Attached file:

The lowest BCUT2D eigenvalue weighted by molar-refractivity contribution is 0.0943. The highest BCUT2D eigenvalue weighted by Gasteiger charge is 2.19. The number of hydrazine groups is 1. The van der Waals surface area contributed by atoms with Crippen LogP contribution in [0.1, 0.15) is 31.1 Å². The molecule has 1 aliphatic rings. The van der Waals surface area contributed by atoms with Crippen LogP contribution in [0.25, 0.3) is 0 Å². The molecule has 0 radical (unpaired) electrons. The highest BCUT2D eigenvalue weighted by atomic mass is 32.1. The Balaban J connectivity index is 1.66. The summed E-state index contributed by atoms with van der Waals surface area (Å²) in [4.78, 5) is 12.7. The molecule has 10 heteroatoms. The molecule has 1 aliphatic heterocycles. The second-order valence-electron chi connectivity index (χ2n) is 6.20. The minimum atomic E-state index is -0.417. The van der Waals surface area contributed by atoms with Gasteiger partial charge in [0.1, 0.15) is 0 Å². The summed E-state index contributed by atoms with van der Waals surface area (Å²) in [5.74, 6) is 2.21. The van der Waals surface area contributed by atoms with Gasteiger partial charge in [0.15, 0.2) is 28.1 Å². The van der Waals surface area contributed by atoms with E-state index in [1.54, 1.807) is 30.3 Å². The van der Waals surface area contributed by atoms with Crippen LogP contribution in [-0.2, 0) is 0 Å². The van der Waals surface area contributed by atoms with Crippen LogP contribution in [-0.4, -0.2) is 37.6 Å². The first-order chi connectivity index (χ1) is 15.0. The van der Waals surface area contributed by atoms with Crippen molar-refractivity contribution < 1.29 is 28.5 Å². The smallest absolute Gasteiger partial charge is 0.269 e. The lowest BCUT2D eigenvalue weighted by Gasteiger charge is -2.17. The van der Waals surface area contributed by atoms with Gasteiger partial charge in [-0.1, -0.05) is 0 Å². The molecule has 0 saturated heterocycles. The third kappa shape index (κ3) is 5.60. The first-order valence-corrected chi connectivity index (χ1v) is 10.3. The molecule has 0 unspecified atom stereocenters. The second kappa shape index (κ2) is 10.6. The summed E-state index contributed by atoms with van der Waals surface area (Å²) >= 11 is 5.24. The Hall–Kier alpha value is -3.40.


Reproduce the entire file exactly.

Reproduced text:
The lowest BCUT2D eigenvalue weighted by molar-refractivity contribution is 0.0943. The highest BCUT2D eigenvalue weighted by Gasteiger charge is 2.19. The number of hydrazine groups is 1. The van der Waals surface area contributed by atoms with Crippen LogP contribution in [0.1, 0.15) is 31.1 Å². The molecule has 1 aliphatic rings. The van der Waals surface area contributed by atoms with Crippen LogP contribution in [0.25, 0.3) is 0 Å². The molecule has 0 radical (unpaired) electrons. The highest BCUT2D eigenvalue weighted by atomic mass is 32.1. The Balaban J connectivity index is 1.66. The summed E-state index contributed by atoms with van der Waals surface area (Å²) in [4.78, 5) is 12.7. The molecule has 10 heteroatoms. The molecule has 1 aliphatic heterocycles. The second-order valence-electron chi connectivity index (χ2n) is 6.20. The minimum atomic E-state index is -0.417. The van der Waals surface area contributed by atoms with Gasteiger partial charge in [0.1, 0.15) is 0 Å². The summed E-state index contributed by atoms with van der Waals surface area (Å²) in [5.74, 6) is 2.21. The van der Waals surface area contributed by atoms with Gasteiger partial charge in [0.15, 0.2) is 28.1 Å². The van der Waals surface area contributed by atoms with E-state index in [1.54, 1.807) is 30.3 Å². The van der Waals surface area contributed by atoms with Crippen LogP contribution in [-0.2, 0) is 0 Å². The van der Waals surface area contributed by atoms with Crippen LogP contribution in [-0.4, -0.2) is 37.6 Å². The first-order chi connectivity index (χ1) is 15.0. The van der Waals surface area contributed by atoms with Crippen molar-refractivity contribution < 1.29 is 28.5 Å². The smallest absolute Gasteiger partial charge is 0.269 e. The lowest BCUT2D eigenvalue weighted by Gasteiger charge is -2.17. The van der Waals surface area contributed by atoms with Gasteiger partial charge in [-0.1, -0.05) is 0 Å². The molecule has 0 saturated heterocycles. The third kappa shape index (κ3) is 5.60. The first-order valence-corrected chi connectivity index (χ1v) is 10.3. The molecule has 0 unspecified atom stereocenters. The second kappa shape index (κ2) is 10.6. The summed E-state index contributed by atoms with van der Waals surface area (Å²) >= 11 is 5.24. The Hall–Kier alpha value is -3.40.